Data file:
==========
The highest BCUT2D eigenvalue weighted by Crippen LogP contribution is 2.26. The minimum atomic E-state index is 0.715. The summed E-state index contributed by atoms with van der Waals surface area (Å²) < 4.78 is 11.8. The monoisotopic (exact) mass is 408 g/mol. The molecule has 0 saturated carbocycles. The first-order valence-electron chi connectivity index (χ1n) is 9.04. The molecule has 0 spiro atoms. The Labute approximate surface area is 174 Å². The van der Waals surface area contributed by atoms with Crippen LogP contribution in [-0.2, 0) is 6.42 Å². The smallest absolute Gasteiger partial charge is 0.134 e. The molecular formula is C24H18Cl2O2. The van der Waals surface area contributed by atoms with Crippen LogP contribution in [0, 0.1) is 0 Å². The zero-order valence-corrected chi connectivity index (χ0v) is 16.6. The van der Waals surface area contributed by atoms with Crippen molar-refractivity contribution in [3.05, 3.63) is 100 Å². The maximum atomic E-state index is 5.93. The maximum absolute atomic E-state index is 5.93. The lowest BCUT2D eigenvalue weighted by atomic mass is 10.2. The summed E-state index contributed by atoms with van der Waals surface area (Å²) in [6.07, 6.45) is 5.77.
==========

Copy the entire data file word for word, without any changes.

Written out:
The highest BCUT2D eigenvalue weighted by Crippen LogP contribution is 2.26. The minimum atomic E-state index is 0.715. The summed E-state index contributed by atoms with van der Waals surface area (Å²) < 4.78 is 11.8. The monoisotopic (exact) mass is 408 g/mol. The molecule has 0 saturated carbocycles. The first-order valence-electron chi connectivity index (χ1n) is 9.04. The molecule has 0 spiro atoms. The Labute approximate surface area is 174 Å². The van der Waals surface area contributed by atoms with Crippen LogP contribution in [-0.2, 0) is 6.42 Å². The smallest absolute Gasteiger partial charge is 0.134 e. The molecular formula is C24H18Cl2O2. The van der Waals surface area contributed by atoms with Crippen LogP contribution in [0, 0.1) is 0 Å². The zero-order valence-corrected chi connectivity index (χ0v) is 16.6. The van der Waals surface area contributed by atoms with Crippen molar-refractivity contribution in [3.05, 3.63) is 100 Å². The maximum atomic E-state index is 5.93. The maximum absolute atomic E-state index is 5.93. The lowest BCUT2D eigenvalue weighted by atomic mass is 10.2. The summed E-state index contributed by atoms with van der Waals surface area (Å²) in [6.07, 6.45) is 5.77.